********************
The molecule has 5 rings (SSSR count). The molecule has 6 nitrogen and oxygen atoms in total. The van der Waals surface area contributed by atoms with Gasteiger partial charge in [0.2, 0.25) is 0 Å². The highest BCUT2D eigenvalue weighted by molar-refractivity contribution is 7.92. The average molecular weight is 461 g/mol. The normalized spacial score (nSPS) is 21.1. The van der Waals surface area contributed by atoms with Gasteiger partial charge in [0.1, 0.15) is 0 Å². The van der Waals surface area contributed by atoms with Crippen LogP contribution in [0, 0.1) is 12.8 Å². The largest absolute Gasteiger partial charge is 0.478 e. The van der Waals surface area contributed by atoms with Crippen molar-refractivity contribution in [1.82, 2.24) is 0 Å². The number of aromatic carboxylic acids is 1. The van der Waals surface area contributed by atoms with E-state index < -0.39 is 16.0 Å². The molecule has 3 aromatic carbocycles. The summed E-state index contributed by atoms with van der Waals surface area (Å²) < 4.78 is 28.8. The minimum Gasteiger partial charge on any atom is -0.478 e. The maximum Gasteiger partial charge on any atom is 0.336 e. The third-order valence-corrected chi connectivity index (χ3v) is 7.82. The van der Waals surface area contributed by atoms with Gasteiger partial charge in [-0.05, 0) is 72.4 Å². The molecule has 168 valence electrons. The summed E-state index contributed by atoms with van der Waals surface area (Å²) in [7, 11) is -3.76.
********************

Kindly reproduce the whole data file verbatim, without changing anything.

The molecule has 5 rings (SSSR count). The molecule has 6 nitrogen and oxygen atoms in total. The van der Waals surface area contributed by atoms with Gasteiger partial charge in [0.2, 0.25) is 0 Å². The highest BCUT2D eigenvalue weighted by molar-refractivity contribution is 7.92. The average molecular weight is 461 g/mol. The normalized spacial score (nSPS) is 21.1. The van der Waals surface area contributed by atoms with Gasteiger partial charge in [0.1, 0.15) is 0 Å². The van der Waals surface area contributed by atoms with Crippen LogP contribution in [0, 0.1) is 12.8 Å². The largest absolute Gasteiger partial charge is 0.478 e. The van der Waals surface area contributed by atoms with Crippen molar-refractivity contribution in [1.82, 2.24) is 0 Å². The number of aromatic carboxylic acids is 1. The van der Waals surface area contributed by atoms with E-state index < -0.39 is 16.0 Å². The molecule has 3 aromatic carbocycles. The summed E-state index contributed by atoms with van der Waals surface area (Å²) < 4.78 is 28.8. The minimum Gasteiger partial charge on any atom is -0.478 e. The maximum Gasteiger partial charge on any atom is 0.336 e. The third-order valence-corrected chi connectivity index (χ3v) is 7.82. The van der Waals surface area contributed by atoms with Gasteiger partial charge in [-0.05, 0) is 72.4 Å². The molecule has 168 valence electrons. The summed E-state index contributed by atoms with van der Waals surface area (Å²) in [7, 11) is -3.76.